Mahatma Gandhi

Khadi: The Heritage Fabric Weaving Freedom, Sovereignty and Unity

Kaeli Renae9/3/2021

Khadi, the heritage fabric woven through many of our sustainable WVN collections, is more than a textile. It is an icon for freedom, sovereignty, and unity, with ancient roots.

Khadi has a rich history that dates as far back as 3300 BC , when cotton weaving began in India. Traditionally khadi has been made with cotton, wool, and silk, in a beautiful and unique process of weaving the fibers together to create fabric.

The process involves first harvesting natural fibers, then hand spinning the threads, and finally weaving the threads into fabric. The process has not changed over time. It is still just as slow, methodical and hand-crafted as it ever was.


(© Memories Over Mocha /Adobe Stock)

Cotton-weaving in India dates back as far as 3300 - 1600 BCE. Archaeologists have excavated many artifacts that showcase India’s flourishing textile industry, including shreds of cotton and bones used for weaving. Sacred texts give us the first written accounts of cotton, describing women weaving cotton in northern India.

India has a long and rich history with its connection to cotton. India became one of the world’s biggest cotton suppliers in the time of Alexander the Great, around 326 BCE when India began trading cotton throughout Asia and Europe. Their power as a world cotton supplier led to The British Empire trying to control India’s cotton trade, as it was an important commodity.

Thayer Top

In the 1700’s, France and England banned the import of imported cotton and introduced cheap European fabrics into the Indian market while textile mills began to be introduced.

This resulted in millions of people losing their hand-weaving jobs to mass factory production. In the mid-1800s, local fabric producers were cut out of the trade to make room for British products, which were much cheaper, and had a human cost of taking jobs and trade away from makers and suppliers.

The Swadeshi Movement

As many lost their jobs in the handloom sector, it gave rise to the The Swadeshi Movement. In an effort to free themselves from the British Empire people in India began to boycott foreign products. This was the platform that Gandhi stood on, while he praised the significance and importance of reviving Khadi in India.

Gandhi and Khadi

To Gandhi, Khadi was so much more than a fabric. He knew it could be grown and woven by hand by one person in their own home, and not in a factory. It represented the potential for unifying classes, for sovereignty and freedom, reviving local economies, and shifting from. poverty into self-sufficiency.

Gandhi began motivating people to reclaim their heritage trade and he inspired the masses to harvest the cotton and gather the supplies needed to make their own yarn. He asked everyone to dedicate time to spinning Khadi daily. Previously worn by peasants, Khadi connected the classes as weavers and wearers alike bridging many diverse backgrounds. The movement united people to weave a new, brighter future - together. Gandhi chose to wear simple and modest clothing, whether to meet a king or a local villager.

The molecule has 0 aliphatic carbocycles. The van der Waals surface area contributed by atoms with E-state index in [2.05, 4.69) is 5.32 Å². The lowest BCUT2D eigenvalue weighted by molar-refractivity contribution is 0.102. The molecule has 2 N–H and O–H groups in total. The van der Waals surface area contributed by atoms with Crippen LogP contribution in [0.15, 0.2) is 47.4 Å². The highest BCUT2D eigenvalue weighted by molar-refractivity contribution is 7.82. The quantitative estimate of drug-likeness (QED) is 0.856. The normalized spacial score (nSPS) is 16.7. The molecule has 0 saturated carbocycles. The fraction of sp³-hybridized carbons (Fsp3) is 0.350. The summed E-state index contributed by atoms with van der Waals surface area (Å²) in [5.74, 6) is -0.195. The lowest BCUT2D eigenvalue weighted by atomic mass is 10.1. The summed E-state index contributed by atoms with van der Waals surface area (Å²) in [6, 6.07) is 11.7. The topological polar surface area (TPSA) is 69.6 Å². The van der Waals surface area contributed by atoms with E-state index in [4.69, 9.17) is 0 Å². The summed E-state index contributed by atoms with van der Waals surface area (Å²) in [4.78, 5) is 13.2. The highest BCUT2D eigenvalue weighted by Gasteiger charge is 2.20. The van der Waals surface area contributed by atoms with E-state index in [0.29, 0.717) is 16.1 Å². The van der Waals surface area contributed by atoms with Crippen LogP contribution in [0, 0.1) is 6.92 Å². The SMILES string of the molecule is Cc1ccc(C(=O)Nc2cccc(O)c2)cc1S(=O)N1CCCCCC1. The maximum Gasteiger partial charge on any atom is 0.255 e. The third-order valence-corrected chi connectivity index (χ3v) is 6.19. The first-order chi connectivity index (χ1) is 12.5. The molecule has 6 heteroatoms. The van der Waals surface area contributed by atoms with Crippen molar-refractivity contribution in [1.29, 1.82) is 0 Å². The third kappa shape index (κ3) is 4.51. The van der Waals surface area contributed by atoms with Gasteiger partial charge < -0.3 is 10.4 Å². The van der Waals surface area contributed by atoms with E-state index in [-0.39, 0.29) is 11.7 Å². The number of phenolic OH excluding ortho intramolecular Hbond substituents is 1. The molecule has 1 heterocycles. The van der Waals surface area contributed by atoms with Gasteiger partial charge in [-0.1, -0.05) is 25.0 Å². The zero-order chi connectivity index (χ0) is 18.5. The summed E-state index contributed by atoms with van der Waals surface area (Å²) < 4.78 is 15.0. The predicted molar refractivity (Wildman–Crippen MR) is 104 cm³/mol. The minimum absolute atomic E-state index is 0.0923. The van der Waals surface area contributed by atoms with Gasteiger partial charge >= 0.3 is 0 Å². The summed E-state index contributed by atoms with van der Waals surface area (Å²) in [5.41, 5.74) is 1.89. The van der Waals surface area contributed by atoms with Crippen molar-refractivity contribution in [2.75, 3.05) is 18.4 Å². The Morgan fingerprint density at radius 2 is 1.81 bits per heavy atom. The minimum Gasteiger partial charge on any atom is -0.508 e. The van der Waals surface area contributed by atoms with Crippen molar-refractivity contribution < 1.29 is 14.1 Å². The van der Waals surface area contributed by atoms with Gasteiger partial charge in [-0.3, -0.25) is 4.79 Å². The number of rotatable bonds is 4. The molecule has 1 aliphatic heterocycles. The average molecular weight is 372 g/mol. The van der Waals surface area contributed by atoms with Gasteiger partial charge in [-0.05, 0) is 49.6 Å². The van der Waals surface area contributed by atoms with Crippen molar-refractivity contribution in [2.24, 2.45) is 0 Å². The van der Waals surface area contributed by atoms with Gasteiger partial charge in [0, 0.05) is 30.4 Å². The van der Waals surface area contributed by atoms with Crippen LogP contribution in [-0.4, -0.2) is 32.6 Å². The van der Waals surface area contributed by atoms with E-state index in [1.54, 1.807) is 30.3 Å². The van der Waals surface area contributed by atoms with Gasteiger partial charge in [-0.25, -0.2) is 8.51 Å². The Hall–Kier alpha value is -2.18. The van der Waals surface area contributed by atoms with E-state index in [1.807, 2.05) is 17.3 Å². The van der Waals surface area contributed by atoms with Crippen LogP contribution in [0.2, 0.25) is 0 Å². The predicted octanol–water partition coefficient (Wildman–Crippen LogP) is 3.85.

(Courtesy of Anuprerna Atelier)

He made a fashion statement that is still iconic in his photos. Even though he came from a powerful well off family, his humble approach to fashion sent a strong message that he was united with all people of all classes and backgrounds. He met with British royalty humbly wrapped in his simple Khadi fabrics, instead of glistening with the finest silks and fabrics. In essence, he used fashion as a powerful political statement to advocate for all people. He chose to wear only homespun clothing in an effort to bring the classes together and promote self-reliance and autonomy for India. A part of Gandhi’s legacy is that today India still remains the world’s largest democracy.

The continuation of fabricating Khadi honors this monumental time in India’s history.

The Sustainable Nature of Khadi

Khadi is sustainable and biodegradable in nature. There are no factories or emissions necessary to make Khadi and it has remained a locally handwoven trade. The few elements that make up Khadi - handspinning the yarn at spinning wheels (Charkas), growing the fibers locally and handweaving the fabric make Khadi sustainable.

“Khadi mentality means decentralization of the production and distribution of the necessities of life.”

WVN with Khadi

We are grateful to continue Gandhi’s legacy by honoring the ancient roots in our modern WVN collection.

How did this significant fabric become a beloved staple in the WVN collection?

It started many years ago, when our founder Kate Fisher began traveling to India in her early 20’s, after taking a break from her college studies. As a New York City girl, she loved visiting New Delhi, with its cosmopolitan energy and cultural offerings that included visiting markets filled to the brim with gorgeous textiles and goods. It was there while standing at the crossroads of New Delhi that she found Khadi, and learned of its connection to Gandhi’s movement and fell in love with it as a fabric and an idea. She went on to purchase Khadi fabric and have it tailored into clothing for herself.

Bailey Top

Fast forward to 2019, after Kate had established a thriving sustainable line, Synergy Organic, and was in the creative process of bringing WVN to life. Inspired by their rich history and her personal connection to the fabrics, Kate headed to Jaipur in search of organic Khadi and block print fabrics to make into the collections you see today. We are grateful to continue Gandhi’s legacy by honoring its ancient roots in our modern collection.

Shop our Khadi pieces here.

“If we have the 'Khadi spirit' in us, we would surround ourselves with simplicity in every walk of life.”